Lugubrious Music, Openings, Closings
Lugubrious music, openings, closings...these are what I remember from many TV series from the 50s, Dragnet being the most famous. Over the past year I've reacquainted myself with two very popular shows from my childhood, both produced by that Quinn Martin of syndicated series producers, Fred Ziv: Sea Hunt and Highway Patrol.
Both shows were excellent at what they did, and I find them highly watchable, entertaining and often informative, literally educational. Yet both began with heavy, doomed laden music, in the case of Highway Patrol, accompanied by stern narration ("whenever the laws of any state are broken a duly authorized law enforcement agency swings into action..."). Both shows sort of "pose" as documentaries, though they're obviously fiction. At the end of each episode, after things are wrapped up, the credits roll, and once more that funereal music kicks in. Not funereal as in the kind of music one would hear at a funeral but rather music so joyless and downbeat one practically expects a funeral to follow.
The 50s was supposedly a happy decade for America, but was it? Many of the TV series of the period suggest as much, others don't. This was, after all, the Cold War era, and a kind of para-military mood prevailed, in real life and on television. It's certainly there in those two Ziv shows, one of which features the state police (even though its lead player doesn't wear a uniform), while the other has a former navy frogman as the hero. Ziv produced two other series that were even more military in tone, literally; one about West Point, the other, Annapolis.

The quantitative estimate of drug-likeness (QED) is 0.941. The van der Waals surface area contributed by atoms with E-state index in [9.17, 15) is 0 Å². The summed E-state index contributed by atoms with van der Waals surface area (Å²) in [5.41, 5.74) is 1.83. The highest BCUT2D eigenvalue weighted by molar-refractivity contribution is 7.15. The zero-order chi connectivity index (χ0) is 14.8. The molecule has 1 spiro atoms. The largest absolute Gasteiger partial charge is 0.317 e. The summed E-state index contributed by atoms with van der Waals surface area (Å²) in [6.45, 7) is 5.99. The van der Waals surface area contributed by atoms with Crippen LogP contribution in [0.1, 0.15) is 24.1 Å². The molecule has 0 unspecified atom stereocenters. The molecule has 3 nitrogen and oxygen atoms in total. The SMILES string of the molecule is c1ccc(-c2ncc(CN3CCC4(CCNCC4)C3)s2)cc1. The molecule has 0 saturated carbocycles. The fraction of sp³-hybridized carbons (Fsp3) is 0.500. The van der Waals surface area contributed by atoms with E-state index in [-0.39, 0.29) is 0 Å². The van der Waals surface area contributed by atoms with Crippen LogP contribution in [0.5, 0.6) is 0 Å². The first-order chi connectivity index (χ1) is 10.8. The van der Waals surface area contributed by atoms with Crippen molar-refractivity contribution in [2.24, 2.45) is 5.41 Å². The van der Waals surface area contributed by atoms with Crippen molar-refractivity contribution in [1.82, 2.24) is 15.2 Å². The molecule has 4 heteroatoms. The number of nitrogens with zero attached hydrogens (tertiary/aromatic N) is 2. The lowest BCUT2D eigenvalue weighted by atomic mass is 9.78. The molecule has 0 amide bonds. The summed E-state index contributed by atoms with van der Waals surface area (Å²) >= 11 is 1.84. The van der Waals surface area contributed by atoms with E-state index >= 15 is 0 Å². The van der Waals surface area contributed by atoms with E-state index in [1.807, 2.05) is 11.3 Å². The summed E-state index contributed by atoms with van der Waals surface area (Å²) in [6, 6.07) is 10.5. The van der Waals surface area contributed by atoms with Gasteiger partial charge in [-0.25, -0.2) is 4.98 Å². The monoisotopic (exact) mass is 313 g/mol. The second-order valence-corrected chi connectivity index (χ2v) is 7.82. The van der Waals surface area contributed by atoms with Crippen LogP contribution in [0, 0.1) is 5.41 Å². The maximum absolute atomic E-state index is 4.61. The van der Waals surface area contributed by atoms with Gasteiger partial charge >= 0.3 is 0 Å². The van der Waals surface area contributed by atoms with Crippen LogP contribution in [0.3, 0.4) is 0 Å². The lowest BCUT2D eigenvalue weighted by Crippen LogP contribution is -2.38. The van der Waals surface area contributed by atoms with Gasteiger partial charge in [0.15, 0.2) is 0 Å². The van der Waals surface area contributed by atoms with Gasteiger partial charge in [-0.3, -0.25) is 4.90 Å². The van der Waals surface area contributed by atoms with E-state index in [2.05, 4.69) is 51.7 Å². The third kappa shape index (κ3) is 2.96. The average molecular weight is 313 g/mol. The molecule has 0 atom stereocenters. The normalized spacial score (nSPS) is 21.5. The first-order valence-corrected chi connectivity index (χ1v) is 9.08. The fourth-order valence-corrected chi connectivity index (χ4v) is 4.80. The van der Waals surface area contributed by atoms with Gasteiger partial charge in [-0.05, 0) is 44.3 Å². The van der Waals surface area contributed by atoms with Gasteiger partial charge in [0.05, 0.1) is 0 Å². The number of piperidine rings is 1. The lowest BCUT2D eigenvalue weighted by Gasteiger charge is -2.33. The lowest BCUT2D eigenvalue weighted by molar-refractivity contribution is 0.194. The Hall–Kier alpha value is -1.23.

I wouldn't categorize either Highway Patrol or Sea Hunt as downbeat, as the intention of each was to reassure the viewer that our highways and waterways are safely guarded by strong men who know how to do their jobs. However there's a humorless quality to these shows: no jokes, no comic relief, scarcely anyone has a private life. Although leading characters Dan Mathews and Mike Nelson like their work, don't mess around, always in the end resolve whatever problem they faced at the beginning, it's like they're both on guard duty all the time, 24/7. They're our sentries. We can play, go to the beach, sing, laugh and dance, because these men do their jobs. In this these two shows offer us the grim, sober other side of the coin of American life: some make sacrifices so that others can be merry. And it's true, as much now as then. Whenever I catch an episode of one of these shows I'm impressed. Shorn of melodrama, taken as windows on the real world, they're strong stuff.